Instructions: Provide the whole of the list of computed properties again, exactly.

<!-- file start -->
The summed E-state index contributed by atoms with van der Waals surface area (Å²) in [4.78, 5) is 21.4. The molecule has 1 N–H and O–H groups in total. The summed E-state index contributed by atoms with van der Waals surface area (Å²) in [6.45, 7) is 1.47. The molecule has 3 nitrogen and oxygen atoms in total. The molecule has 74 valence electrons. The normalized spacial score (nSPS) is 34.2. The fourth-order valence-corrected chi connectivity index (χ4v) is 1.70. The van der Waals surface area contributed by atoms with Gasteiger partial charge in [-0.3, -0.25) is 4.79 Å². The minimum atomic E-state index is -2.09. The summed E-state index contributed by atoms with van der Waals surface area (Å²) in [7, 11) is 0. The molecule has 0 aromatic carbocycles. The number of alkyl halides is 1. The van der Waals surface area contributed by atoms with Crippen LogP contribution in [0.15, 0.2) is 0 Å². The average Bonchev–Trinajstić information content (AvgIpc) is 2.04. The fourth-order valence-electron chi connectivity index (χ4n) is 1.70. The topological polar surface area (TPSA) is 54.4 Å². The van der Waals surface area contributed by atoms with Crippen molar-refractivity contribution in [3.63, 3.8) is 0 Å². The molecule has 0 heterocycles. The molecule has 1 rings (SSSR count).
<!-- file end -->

The summed E-state index contributed by atoms with van der Waals surface area (Å²) in [4.78, 5) is 21.4. The molecule has 1 N–H and O–H groups in total. The summed E-state index contributed by atoms with van der Waals surface area (Å²) in [6.45, 7) is 1.47. The molecule has 3 nitrogen and oxygen atoms in total. The molecule has 74 valence electrons. The normalized spacial score (nSPS) is 34.2. The fourth-order valence-corrected chi connectivity index (χ4v) is 1.70. The van der Waals surface area contributed by atoms with Gasteiger partial charge in [-0.3, -0.25) is 4.79 Å². The minimum atomic E-state index is -2.09. The summed E-state index contributed by atoms with van der Waals surface area (Å²) in [7, 11) is 0. The molecule has 0 aromatic carbocycles. The number of alkyl halides is 1. The van der Waals surface area contributed by atoms with Crippen LogP contribution in [0.15, 0.2) is 0 Å². The average Bonchev–Trinajstić information content (AvgIpc) is 2.04. The fourth-order valence-electron chi connectivity index (χ4n) is 1.70. The topological polar surface area (TPSA) is 54.4 Å². The van der Waals surface area contributed by atoms with Crippen molar-refractivity contribution in [3.63, 3.8) is 0 Å². The molecule has 0 heterocycles. The molecule has 1 rings (SSSR count).